Authors: Hilary Wagner
HEY RACED TOWARD THE POND
, but then made a wide circle so as not to be seen heading to the side of the manor. They sat against the side of the house, hidden by the pile of firewood where Carn and Telula had agreed to meet.
Carn examined the trees, looking for any sign of her. At last he spotted her, a shadowy, flapping blur against the darkening sky. She flew down onto a low branch of the nearest tree.
Carn took Oleander’s paw. “Telula,” he called in a whisper. “It’s Carn.”
Telula dived swiftly down from her perch and landed atop the firewood. She looked at him, wide-eyed. “Carn, you’re alive!” she whispered happily. “We all thought—”
“I know,” said Carn. “I’m sorry I worried you all, but I didn’t have a choice.”
“Everyone will be so relieved—” Spotting Oleander, Telula froze for a moment, distressed. “And who is this?” she asked guardedly.
“Don’t be alarmed,” answered Carn. “This is Oleander. She’s not like the others. She’s from a secret group within the horde, all smart like us.”
“Pleased to meet you,” Oleander said softly, staring up at the bat. “Carn speaks highly of your colony and how you’ve all been so obliging to his kind—well, my kind. I know you think the horde a coarse and violent sort, but they just don’t know any better. They’re good on the inside—truly.”
Telula felt embarrassed. How harshly she’d judged the swamp rats. “If you are a friend to Carn, then you are a friend to my colony. Our rat friends are numerous. We should have known there was more to the horde than what we saw from the trees … ignorance on our part, I’m afraid.”
“Oleander and her group want to be rid of Billycan, same as us,” said Carn, climbing up on the logs to get closer to the bat. “Telula, you have to warn Juniper. Billycan is planning an attack on Nightshade in two days. There will be a feast tomorrow night, and then he’s taking the horde to Nightshade.”
“Oleander, who is the leader of your group?” asked Telula. “Who is the elder in charge?”
“That would be my father, Mannux,” said Oleander.
“All right,” said Telula, thinking. “I’ll inform Juniper and Dresden of these new developments. My colony can get Juniper and the others into the manor, if Mannux and your group can keep Billycan occupied at the feast.”
“No problem there,” said Carn with a guilty cringe. “I’m … well … his guest of honor.”
“Carn!” scolded Telula. “What were you thinking?
Billycan looked out past the front gates of the manor. The moon had all but disappeared. A gluey fog had blown into the swamp, swallowing it entirely, as though heralding bad tidings. Except for the breeze whispering through the cypresses, the swamp was still—a welcoming calm. The horde slept in back, the sputtering of their snores too far away to hear.
Ears perked, Billycan watched anxiously as the light from the fire pit bounced with tall shadows. There it stood—the boar. Billycan observed from the parlor window as the mud-caked razorback scraped its great body against the ancient willow and then pushed its way through an opening in the rusted gate. The thing had been wandering for days, hopelessly separated from its clan. It had torn up large mats of earth, searching for roots, mushrooms, and insects—whatever it deemed digestible.
The boar was now perilously close to the horde. It would be only a matter of time before it sniffed them out through its muck-encrusted snout, plucking them off the ground, happily crushing them in its decaying teeth. The sooner it was killed, the better.
Billycan had commanded the horde to dig a hole, big enough for the razorback to fall into but small enough that it could not turn about or clamber its way to freedom. Once confined in the pit it would be an easy slaughter, one that Billycan looked forward to. Size was of no consequence to the white rat. A few lethal gashes to the jugular and the hog would be dead.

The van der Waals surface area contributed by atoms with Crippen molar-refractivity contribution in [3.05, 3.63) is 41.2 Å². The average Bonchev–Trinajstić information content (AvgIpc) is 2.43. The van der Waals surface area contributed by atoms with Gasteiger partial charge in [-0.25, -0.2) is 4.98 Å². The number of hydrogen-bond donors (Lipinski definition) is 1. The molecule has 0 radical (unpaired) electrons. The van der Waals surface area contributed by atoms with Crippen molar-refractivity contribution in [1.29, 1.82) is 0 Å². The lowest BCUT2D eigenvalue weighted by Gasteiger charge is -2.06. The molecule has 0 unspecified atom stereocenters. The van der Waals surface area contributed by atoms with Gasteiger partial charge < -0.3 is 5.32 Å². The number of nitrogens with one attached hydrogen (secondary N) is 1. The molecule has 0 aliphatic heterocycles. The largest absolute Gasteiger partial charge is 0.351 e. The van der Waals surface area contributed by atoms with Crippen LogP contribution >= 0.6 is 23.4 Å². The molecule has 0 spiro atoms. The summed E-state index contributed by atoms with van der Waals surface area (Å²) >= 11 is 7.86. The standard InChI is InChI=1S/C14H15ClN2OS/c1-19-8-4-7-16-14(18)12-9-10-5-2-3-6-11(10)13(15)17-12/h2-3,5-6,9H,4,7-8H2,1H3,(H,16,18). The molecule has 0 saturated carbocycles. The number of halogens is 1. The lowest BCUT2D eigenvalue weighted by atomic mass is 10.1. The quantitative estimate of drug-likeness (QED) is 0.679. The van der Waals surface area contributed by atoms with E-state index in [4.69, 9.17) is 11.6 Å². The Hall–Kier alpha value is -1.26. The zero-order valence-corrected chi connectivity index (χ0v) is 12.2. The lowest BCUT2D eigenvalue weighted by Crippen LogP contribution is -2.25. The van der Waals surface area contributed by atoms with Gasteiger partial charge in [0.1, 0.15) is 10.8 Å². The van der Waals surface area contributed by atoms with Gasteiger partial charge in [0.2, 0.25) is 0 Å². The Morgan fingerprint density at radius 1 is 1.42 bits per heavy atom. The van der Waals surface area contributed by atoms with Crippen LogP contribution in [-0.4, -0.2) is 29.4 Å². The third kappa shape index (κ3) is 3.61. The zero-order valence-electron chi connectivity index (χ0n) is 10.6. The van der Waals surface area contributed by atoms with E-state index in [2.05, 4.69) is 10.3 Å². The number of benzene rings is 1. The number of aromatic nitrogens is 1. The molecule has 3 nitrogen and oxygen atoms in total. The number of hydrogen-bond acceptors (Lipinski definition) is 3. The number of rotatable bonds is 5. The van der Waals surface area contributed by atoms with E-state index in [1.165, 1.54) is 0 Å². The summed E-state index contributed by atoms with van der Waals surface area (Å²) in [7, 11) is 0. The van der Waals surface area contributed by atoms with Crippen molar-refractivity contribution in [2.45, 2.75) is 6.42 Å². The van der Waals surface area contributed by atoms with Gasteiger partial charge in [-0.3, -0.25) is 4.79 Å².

Billycan jumped up from the sill as the black boar neared the hole. Now inspecting the pit, it walked along its edge. “Go on, then, go on,” he said eagerly. “Fall, pig, fall!”
The razorback teetered on the edge. It spotted a fleshy root growing out from the pit’s wall and stuck its massive head into the hole. Kneeling down, it stretched for the root. “That’s it … that’s it,” coaxed Billycan. “Only one more inch, boar, one tiny inch and that juicy root will be yours and
will be mine!”
The boar pulled delicately at the root with the tips of its teeth. The root loosened from the wall, falling toward the boar.
“No!” yelled Billycan, banging on the window with his fist. The hog grabbed the root firmly and tugged it out with ease, returning quickly to safe ground. Billycan let out a baleful shriek. His stomach had been grumbling for days, and the thought of another gummy fish dinner sickened him. He needed meat. His entire body ached for it, and he had promised the horde a grand feast on the eve of their journey to Nightshade.
Montague rushed into the parlor. Billycan kicked the window frame and glared out into the swamp.
“Sir, are you all right?” asked Montague.
Still seething, Billycan slowly turned to Montague, his eyes churning odd shades of cherry and crimson. “They’ll eat anything, won’t they?” he asked dryly.
“The boars, the boars,” Billycan snapped impatiently. “They’ll eat anything, yes?”
“Yes sir, they’ll eat anything in sight, from weeds to weasels and everything in between.”
Billycan tapped his chin, thinking. “Has the horde had any deaths lately?”
“Well,” said Montague, a bit discomfited by the inquiry, “one of the old ones, Argus, he didn’t wake up about two days past, died in his sleep.”
Billycan’s sneer shifted into a grin. “Where is the body?”
Montague hesitated. “He … he is buried out by the pond.”
“Dig him up,” ordered Billycan. “Toss his body into the hole—tonight. He will make fine fodder for the boar. We will trap the hog quickly, using the dead one as bait.”
“But his family—they will protest. Sir, it’s … it’s not right,” said Montague. “It’s not proper. Even the horde will be troubled by such an act.”
Still perched on the sill, Billycan looked coolly at Montague, who squirmed uncomfortably under his gaze. “Never again dare tell me what you deem right or proper. It is but a body, nothing more and nothing less. The horde’s bellies grumble, as does mine.”
“But it seems so … reprehensible. Even the horde buries its dead in respect. Argus helped raise Cobweb and me. He was an elder. He—”
“Silence!” barked Billycan. “Argus was a doddering fool like the rest of the horde! He was no